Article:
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Well it goes to Hannah Arendt's notion of Eichmann, the thesis that he embodied the banality of evil. That she had gone to the Eichmann trial to confront the epitome of evil in her mind and expected to encounter something monstrous, and what she encountered instead was this nondescript little man, a bureaucrat, a technocrat, a guy who arranged train schedules, who, as it turned out, ultimately didn't even agree with the policy that he was implementing, but performed the technical functions that made the holocaust possible, at least in the efficient manner that it occurred, in a totally amoral and soulless way, purely on the basis of excelling at the function and getting ahead within the system that he found himself. He was a good family man, in his way. He was loved by his children, participated in civic activities, was in essence the good German. And she [Arendt] said, therein lies the evil. It wasn't that Eichmann was a Nazi or a high official within Nazidom, although he was in fact a Nazi and a relatively highly placed official, but it was exactly the reverse: that given his actual nomenclature, the actuality of Eichmann was that anyone in this sort of mindless, faceless, bureaucratic capacity could be the Nazi. That he was every man, and that was what was truly horrifying to her in the end. That was a controversial thesis because there's always this effort to distinguish anyone and everyone irrespective of what they're doing from this polarity of evil that is signified in Nazidom, and she had breached the wall and brought the lessons of how Nazism actually functioned, the modernity of it, home and visited it upon everyone, calling for, then, personal accountability, responsibility, to the taking of responsibility for the outcome of the performance of one's functions. That's exactly what it is that is shirked here, and makes it possible for people to, from a safe remove, perform technical functions that result in (and at some level, they know this, they understand it) in carnage, emiseration, the death of millions ultimately. That's the Eichmann aspect. But notice I said little Eichmanns, not the big Eichmann. Not the real Eichmann. The real Eichmann ultimately is symbolic, even in his own context. He symbolized the people that worked under him. He symbolized the people who actually were on the trains. They were hauling the Jews. He symbolized the technicians who were making the gas for I.G. Farben. He symbolized all of these people who didn't directly kill anybody, but performed functions and performed those functions with a certain degree of enthusiasm and certainly with a great degree of efficiency, that had the outcome of the mass murder of the people targeted for elimination or accepted as collateral damage. That's the term of the art put forth by the Pentagon. -WC 06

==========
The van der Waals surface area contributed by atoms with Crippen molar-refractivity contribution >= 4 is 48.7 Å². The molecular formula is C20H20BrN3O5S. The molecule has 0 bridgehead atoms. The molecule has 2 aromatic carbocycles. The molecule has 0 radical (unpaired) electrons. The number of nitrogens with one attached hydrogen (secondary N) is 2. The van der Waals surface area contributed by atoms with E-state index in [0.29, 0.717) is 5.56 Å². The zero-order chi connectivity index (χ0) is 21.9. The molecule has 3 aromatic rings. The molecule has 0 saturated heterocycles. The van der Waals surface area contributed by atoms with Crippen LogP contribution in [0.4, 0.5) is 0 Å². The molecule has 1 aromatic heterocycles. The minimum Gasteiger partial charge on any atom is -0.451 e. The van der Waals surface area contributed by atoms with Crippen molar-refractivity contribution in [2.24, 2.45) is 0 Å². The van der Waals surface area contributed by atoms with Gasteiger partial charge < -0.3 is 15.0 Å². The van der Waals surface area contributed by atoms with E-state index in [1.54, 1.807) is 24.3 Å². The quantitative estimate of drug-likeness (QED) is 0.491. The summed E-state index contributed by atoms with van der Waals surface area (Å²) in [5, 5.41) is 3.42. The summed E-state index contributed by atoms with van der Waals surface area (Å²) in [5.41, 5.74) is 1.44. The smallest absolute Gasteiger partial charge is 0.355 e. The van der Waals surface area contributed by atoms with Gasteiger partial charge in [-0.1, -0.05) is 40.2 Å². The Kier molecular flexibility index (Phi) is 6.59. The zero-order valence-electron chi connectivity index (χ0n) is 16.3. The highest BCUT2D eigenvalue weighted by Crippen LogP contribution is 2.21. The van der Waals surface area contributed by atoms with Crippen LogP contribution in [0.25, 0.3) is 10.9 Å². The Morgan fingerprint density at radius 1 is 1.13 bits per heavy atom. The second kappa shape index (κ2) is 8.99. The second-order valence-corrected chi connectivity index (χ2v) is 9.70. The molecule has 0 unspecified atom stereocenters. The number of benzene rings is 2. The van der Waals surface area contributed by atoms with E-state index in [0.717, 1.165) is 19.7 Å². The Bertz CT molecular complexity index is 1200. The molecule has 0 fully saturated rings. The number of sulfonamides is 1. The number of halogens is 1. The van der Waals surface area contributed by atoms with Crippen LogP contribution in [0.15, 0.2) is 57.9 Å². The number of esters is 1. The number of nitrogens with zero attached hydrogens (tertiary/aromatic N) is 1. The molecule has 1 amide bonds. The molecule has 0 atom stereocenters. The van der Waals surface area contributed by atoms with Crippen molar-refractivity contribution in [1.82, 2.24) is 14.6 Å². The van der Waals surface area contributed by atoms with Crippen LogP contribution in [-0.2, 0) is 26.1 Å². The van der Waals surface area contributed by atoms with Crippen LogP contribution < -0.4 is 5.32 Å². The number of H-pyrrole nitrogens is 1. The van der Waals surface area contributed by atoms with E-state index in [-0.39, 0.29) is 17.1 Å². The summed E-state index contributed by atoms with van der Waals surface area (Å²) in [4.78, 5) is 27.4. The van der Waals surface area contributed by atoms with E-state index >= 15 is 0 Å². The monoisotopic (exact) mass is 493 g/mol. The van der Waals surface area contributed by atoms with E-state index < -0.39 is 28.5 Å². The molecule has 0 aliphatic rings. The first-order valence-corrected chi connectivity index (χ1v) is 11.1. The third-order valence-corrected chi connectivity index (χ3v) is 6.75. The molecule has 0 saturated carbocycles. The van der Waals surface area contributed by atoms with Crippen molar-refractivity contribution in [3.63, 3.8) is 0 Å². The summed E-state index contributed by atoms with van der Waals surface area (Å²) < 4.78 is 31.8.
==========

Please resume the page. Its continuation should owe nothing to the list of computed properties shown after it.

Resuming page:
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BDobbs reviewed on 09 Jul 2008
Hear does beautiful things to the sound that comes out of my MBP.

I'm an amateur audiophile, but I'm no purist, and as far as I'm concerned, Hear is a fantastic app. It makes listening to music and watching movies much more enjoyable.

I mostly listen to blues, hip-hop and electronic music.

At work I plug my laptop into an auxiliary port on an Aiwa stereo, and it sounds GREAT. At home I Toslink to some Logitech Z-680s, and it really wows. The sound is much richer and fuller. I lack the vocabulary to describe in detail these changes, but I know they sound amazing.